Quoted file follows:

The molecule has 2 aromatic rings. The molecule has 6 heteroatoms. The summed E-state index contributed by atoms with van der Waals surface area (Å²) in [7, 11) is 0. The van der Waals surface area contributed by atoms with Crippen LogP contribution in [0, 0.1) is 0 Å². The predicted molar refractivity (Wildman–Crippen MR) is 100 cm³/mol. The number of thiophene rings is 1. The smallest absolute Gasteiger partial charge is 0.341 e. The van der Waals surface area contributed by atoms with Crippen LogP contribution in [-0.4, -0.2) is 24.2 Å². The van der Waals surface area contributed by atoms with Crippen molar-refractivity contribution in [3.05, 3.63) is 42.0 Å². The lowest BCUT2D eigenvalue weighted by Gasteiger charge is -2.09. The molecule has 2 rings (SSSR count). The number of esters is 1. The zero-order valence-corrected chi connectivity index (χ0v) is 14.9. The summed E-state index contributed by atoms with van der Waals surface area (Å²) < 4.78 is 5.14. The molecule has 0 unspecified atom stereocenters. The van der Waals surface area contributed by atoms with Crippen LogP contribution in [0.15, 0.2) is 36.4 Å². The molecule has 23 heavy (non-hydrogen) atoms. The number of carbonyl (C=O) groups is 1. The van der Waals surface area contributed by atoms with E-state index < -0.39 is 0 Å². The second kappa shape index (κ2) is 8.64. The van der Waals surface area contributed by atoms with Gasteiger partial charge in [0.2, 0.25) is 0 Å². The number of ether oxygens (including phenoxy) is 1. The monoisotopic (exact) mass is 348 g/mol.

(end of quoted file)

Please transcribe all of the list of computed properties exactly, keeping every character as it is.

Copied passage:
The molecule has 2 aromatic rings. The molecule has 6 heteroatoms. The summed E-state index contributed by atoms with van der Waals surface area (Å²) in [7, 11) is 0. The van der Waals surface area contributed by atoms with Crippen LogP contribution in [0, 0.1) is 0 Å². The predicted molar refractivity (Wildman–Crippen MR) is 100 cm³/mol. The number of thiophene rings is 1. The smallest absolute Gasteiger partial charge is 0.341 e. The van der Waals surface area contributed by atoms with Crippen LogP contribution in [-0.4, -0.2) is 24.2 Å². The van der Waals surface area contributed by atoms with Crippen molar-refractivity contribution in [3.05, 3.63) is 42.0 Å². The lowest BCUT2D eigenvalue weighted by Gasteiger charge is -2.09. The molecule has 2 rings (SSSR count). The number of esters is 1. The zero-order valence-corrected chi connectivity index (χ0v) is 14.9. The summed E-state index contributed by atoms with van der Waals surface area (Å²) < 4.78 is 5.14. The molecule has 0 unspecified atom stereocenters. The van der Waals surface area contributed by atoms with Crippen LogP contribution in [0.15, 0.2) is 36.4 Å². The molecule has 23 heavy (non-hydrogen) atoms. The number of carbonyl (C=O) groups is 1. The van der Waals surface area contributed by atoms with E-state index < -0.39 is 0 Å². The second kappa shape index (κ2) is 8.64. The van der Waals surface area contributed by atoms with Gasteiger partial charge in [0.2, 0.25) is 0 Å². The number of ether oxygens (including phenoxy) is 1. The monoisotopic (exact) mass is 348 g/mol.